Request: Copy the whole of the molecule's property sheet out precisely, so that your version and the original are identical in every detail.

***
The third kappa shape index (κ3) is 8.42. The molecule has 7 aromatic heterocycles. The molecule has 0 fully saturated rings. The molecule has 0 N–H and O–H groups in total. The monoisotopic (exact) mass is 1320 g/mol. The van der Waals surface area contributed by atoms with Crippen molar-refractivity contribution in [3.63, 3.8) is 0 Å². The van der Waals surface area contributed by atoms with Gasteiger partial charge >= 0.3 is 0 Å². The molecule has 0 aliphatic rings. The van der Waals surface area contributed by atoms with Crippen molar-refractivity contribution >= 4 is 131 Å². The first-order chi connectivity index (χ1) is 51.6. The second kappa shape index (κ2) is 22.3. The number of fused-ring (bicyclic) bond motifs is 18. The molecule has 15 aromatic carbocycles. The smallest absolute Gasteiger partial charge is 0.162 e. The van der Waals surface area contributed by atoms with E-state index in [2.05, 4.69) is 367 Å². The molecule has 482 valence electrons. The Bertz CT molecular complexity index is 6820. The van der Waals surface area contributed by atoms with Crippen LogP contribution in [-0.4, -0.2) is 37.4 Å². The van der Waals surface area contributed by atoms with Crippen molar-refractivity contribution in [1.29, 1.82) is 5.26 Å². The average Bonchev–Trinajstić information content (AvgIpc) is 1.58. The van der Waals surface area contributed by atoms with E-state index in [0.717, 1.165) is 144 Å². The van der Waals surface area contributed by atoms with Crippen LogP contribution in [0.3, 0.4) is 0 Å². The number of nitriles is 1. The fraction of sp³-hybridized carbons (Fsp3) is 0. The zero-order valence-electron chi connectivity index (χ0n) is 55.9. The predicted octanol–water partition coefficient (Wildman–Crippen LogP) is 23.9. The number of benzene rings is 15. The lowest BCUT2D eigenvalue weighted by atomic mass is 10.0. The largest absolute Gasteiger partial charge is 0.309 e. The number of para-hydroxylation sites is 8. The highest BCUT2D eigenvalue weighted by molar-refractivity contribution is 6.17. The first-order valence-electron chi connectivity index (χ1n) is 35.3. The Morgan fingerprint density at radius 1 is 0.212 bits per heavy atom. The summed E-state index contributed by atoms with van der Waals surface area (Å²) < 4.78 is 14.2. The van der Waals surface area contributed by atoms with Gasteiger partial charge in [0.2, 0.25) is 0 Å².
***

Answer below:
The third kappa shape index (κ3) is 8.42. The molecule has 7 aromatic heterocycles. The molecule has 0 fully saturated rings. The molecule has 0 N–H and O–H groups in total. The monoisotopic (exact) mass is 1320 g/mol. The van der Waals surface area contributed by atoms with Crippen molar-refractivity contribution in [3.63, 3.8) is 0 Å². The van der Waals surface area contributed by atoms with Gasteiger partial charge >= 0.3 is 0 Å². The molecule has 0 aliphatic rings. The van der Waals surface area contributed by atoms with Crippen molar-refractivity contribution >= 4 is 131 Å². The first-order chi connectivity index (χ1) is 51.6. The second kappa shape index (κ2) is 22.3. The number of fused-ring (bicyclic) bond motifs is 18. The molecule has 15 aromatic carbocycles. The smallest absolute Gasteiger partial charge is 0.162 e. The van der Waals surface area contributed by atoms with E-state index in [2.05, 4.69) is 367 Å². The molecule has 482 valence electrons. The Bertz CT molecular complexity index is 6820. The van der Waals surface area contributed by atoms with Crippen LogP contribution in [-0.4, -0.2) is 37.4 Å². The van der Waals surface area contributed by atoms with Crippen molar-refractivity contribution in [1.29, 1.82) is 5.26 Å². The average Bonchev–Trinajstić information content (AvgIpc) is 1.58. The van der Waals surface area contributed by atoms with E-state index in [0.717, 1.165) is 144 Å². The van der Waals surface area contributed by atoms with Crippen LogP contribution in [0.3, 0.4) is 0 Å². The number of nitriles is 1. The fraction of sp³-hybridized carbons (Fsp3) is 0. The zero-order valence-electron chi connectivity index (χ0n) is 55.9. The predicted octanol–water partition coefficient (Wildman–Crippen LogP) is 23.9. The number of benzene rings is 15. The lowest BCUT2D eigenvalue weighted by atomic mass is 10.0. The largest absolute Gasteiger partial charge is 0.309 e. The number of para-hydroxylation sites is 8. The highest BCUT2D eigenvalue weighted by molar-refractivity contribution is 6.17. The first-order valence-electron chi connectivity index (χ1n) is 35.3. The Morgan fingerprint density at radius 1 is 0.212 bits per heavy atom. The summed E-state index contributed by atoms with van der Waals surface area (Å²) < 4.78 is 14.2. The van der Waals surface area contributed by atoms with Gasteiger partial charge in [0.2, 0.25) is 0 Å².